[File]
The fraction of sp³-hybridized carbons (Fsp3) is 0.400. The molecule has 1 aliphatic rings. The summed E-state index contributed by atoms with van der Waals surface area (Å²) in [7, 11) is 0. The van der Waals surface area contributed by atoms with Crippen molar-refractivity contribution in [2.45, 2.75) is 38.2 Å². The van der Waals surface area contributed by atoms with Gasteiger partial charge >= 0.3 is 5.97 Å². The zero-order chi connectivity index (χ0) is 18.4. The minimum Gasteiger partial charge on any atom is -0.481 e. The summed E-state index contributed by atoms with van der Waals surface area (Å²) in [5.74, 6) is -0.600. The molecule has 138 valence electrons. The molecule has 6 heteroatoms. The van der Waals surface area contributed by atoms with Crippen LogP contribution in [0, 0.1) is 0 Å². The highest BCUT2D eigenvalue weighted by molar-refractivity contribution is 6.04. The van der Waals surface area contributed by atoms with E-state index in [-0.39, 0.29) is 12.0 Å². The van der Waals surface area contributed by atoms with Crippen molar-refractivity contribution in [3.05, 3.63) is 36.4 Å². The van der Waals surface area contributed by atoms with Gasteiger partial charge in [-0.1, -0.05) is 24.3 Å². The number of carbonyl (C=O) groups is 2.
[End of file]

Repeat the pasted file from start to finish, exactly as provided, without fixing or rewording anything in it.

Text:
The fraction of sp³-hybridized carbons (Fsp3) is 0.400. The molecule has 1 aliphatic rings. The summed E-state index contributed by atoms with van der Waals surface area (Å²) in [7, 11) is 0. The van der Waals surface area contributed by atoms with Crippen molar-refractivity contribution in [2.45, 2.75) is 38.2 Å². The van der Waals surface area contributed by atoms with Gasteiger partial charge >= 0.3 is 5.97 Å². The zero-order chi connectivity index (χ0) is 18.4. The minimum Gasteiger partial charge on any atom is -0.481 e. The summed E-state index contributed by atoms with van der Waals surface area (Å²) in [5.74, 6) is -0.600. The molecule has 138 valence electrons. The molecule has 6 heteroatoms. The van der Waals surface area contributed by atoms with Crippen LogP contribution in [0, 0.1) is 0 Å². The highest BCUT2D eigenvalue weighted by molar-refractivity contribution is 6.04. The van der Waals surface area contributed by atoms with E-state index in [-0.39, 0.29) is 12.0 Å². The van der Waals surface area contributed by atoms with Crippen molar-refractivity contribution in [3.05, 3.63) is 36.4 Å². The van der Waals surface area contributed by atoms with Gasteiger partial charge in [-0.1, -0.05) is 24.3 Å². The number of carbonyl (C=O) groups is 2.